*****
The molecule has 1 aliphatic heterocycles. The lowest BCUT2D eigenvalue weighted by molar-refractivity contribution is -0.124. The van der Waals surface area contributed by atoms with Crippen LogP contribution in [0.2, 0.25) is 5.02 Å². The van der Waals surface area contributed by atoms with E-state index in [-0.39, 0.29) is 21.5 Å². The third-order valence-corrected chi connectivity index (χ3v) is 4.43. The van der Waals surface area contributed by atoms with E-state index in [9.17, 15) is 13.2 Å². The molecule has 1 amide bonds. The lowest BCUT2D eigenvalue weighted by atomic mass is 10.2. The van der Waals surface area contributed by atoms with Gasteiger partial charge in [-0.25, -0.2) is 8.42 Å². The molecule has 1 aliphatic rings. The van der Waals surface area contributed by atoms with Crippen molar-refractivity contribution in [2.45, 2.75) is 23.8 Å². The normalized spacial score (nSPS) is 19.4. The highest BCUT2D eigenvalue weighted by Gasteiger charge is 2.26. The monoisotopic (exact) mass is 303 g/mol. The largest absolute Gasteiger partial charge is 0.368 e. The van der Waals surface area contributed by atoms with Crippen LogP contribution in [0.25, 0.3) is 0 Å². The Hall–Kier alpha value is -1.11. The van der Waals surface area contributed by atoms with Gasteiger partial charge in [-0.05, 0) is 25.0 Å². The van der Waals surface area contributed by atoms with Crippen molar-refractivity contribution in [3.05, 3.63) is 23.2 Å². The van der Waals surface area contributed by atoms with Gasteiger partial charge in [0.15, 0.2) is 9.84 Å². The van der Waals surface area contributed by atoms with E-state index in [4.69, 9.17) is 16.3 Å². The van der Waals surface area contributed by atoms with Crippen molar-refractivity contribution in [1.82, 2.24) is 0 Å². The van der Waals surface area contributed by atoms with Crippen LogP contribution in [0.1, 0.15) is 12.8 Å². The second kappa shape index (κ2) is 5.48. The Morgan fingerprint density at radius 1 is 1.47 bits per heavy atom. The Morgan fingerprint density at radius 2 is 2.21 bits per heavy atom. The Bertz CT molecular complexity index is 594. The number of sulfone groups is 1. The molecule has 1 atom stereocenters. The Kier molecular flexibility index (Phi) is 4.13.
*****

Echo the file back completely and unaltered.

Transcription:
The molecule has 1 aliphatic heterocycles. The lowest BCUT2D eigenvalue weighted by molar-refractivity contribution is -0.124. The van der Waals surface area contributed by atoms with Crippen LogP contribution in [0.2, 0.25) is 5.02 Å². The van der Waals surface area contributed by atoms with E-state index in [-0.39, 0.29) is 21.5 Å². The third-order valence-corrected chi connectivity index (χ3v) is 4.43. The van der Waals surface area contributed by atoms with E-state index in [9.17, 15) is 13.2 Å². The molecule has 1 amide bonds. The lowest BCUT2D eigenvalue weighted by atomic mass is 10.2. The van der Waals surface area contributed by atoms with Gasteiger partial charge in [-0.25, -0.2) is 8.42 Å². The molecule has 1 aliphatic rings. The van der Waals surface area contributed by atoms with Crippen molar-refractivity contribution in [2.45, 2.75) is 23.8 Å². The normalized spacial score (nSPS) is 19.4. The highest BCUT2D eigenvalue weighted by Gasteiger charge is 2.26. The monoisotopic (exact) mass is 303 g/mol. The largest absolute Gasteiger partial charge is 0.368 e. The van der Waals surface area contributed by atoms with Crippen LogP contribution in [0.25, 0.3) is 0 Å². The Hall–Kier alpha value is -1.11. The van der Waals surface area contributed by atoms with Gasteiger partial charge in [-0.05, 0) is 25.0 Å². The van der Waals surface area contributed by atoms with Crippen molar-refractivity contribution in [3.05, 3.63) is 23.2 Å². The van der Waals surface area contributed by atoms with Gasteiger partial charge in [0.15, 0.2) is 9.84 Å². The van der Waals surface area contributed by atoms with E-state index in [4.69, 9.17) is 16.3 Å². The van der Waals surface area contributed by atoms with Crippen molar-refractivity contribution in [1.82, 2.24) is 0 Å². The van der Waals surface area contributed by atoms with Crippen LogP contribution in [0.1, 0.15) is 12.8 Å². The second kappa shape index (κ2) is 5.48. The Morgan fingerprint density at radius 1 is 1.47 bits per heavy atom. The Morgan fingerprint density at radius 2 is 2.21 bits per heavy atom. The Bertz CT molecular complexity index is 594. The number of sulfone groups is 1. The molecule has 1 atom stereocenters. The Kier molecular flexibility index (Phi) is 4.13.